• Topic: Economics, International Trade and Finance, Markets
  • Political Geography: United States
  • Author: Daniel Danxia Xie
  • Publication Date: 02-2011
  • Content Type: Working Paper
  • Institution: Peterson Institute for International Economics
  • Abstract: This paper provides new evidence on the long-run relationship between economic growth and labor's share in national income, based on a comprehensive panel data set for 123 countries from 1950 to 2004. Xie's primary finding is that labor's share follows a cubic relationship with real GDP per capita over the long process of development. At the beginning of the modern economic growth process, the share of labor in national income first decreases until an initial threshold is reached. After that, labor's share keeps increasing until the country's GDP per capita reaches a second threshold before falling again. Xie argues that these dynamics apply not only to the less developed countries in the postwar years, but also to the advanced countries like the United States and the United Kingdom during their early economic take-offs, starting in the late 18th and 19th century, respectively. Finally, he proposes a two-sector constant elasticity of substitution (CES)-type growth model and simulate the model to replicate and explain the possible mechanism behind such a nonlinear pattern of movements in labor's share.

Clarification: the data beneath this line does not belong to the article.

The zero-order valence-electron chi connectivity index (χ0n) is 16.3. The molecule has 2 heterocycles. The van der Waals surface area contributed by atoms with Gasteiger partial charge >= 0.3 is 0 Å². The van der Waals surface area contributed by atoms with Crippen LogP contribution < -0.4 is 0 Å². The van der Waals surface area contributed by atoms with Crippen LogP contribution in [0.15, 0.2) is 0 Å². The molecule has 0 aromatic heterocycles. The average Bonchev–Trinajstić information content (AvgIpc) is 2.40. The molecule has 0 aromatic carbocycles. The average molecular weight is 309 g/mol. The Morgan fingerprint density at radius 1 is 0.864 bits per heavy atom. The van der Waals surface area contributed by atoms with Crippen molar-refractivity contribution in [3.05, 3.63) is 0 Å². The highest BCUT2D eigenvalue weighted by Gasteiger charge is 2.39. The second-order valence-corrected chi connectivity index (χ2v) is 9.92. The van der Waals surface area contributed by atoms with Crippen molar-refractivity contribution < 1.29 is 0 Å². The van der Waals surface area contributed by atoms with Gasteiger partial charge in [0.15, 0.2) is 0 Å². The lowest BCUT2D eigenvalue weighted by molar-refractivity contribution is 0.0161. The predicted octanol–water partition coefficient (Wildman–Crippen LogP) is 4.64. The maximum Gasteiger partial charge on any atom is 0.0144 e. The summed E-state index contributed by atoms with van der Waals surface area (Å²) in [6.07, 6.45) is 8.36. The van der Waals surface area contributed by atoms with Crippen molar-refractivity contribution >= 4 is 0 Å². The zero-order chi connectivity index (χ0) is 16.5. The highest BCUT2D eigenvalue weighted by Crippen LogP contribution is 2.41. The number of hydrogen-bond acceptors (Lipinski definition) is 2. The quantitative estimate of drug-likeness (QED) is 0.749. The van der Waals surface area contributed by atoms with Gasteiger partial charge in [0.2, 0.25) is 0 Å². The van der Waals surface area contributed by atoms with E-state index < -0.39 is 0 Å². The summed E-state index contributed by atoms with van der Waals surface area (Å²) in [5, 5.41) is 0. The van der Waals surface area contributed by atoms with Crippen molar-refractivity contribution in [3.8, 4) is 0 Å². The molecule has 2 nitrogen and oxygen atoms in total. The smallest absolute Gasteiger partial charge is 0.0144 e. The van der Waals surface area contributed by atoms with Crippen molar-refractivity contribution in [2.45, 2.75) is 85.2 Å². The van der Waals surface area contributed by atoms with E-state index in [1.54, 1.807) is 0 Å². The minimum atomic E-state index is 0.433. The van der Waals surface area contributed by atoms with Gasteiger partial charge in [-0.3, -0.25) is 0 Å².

• Topic: Economics, International Trade and Finance, Labor Issues, Monetary Policy
  • Political Geography: United States, United Kingdom
  • Author: Morris Goldstein, Nicolas Véron
  • Publication Date: 01-2011
  • Content Type: Working Paper
  • Institution: Peterson Institute for International Economics
  • Abstract: Although the United States and the European Union were both seriously impacted by the financial crisis of 2007, resulting policy debates and regulatory responses have differed considerably on the two sides of the Atlantic. In this paper the authors examine the debates on the problem posed by "too big to fail" financial institutions. They identify variations in historical experiences, financial system structures, and political institutions that help one understand the differences of approaches between the United States, EU member states, and the EU institutions in addressing this problem. The authors then turn to possible remedies and how they may be differentially implemented in America and Europe. They conclude on which policy developments are likely in the near future.
  • Topic: Economics, Financial Crisis
  • Political Geography: United States, America, Europe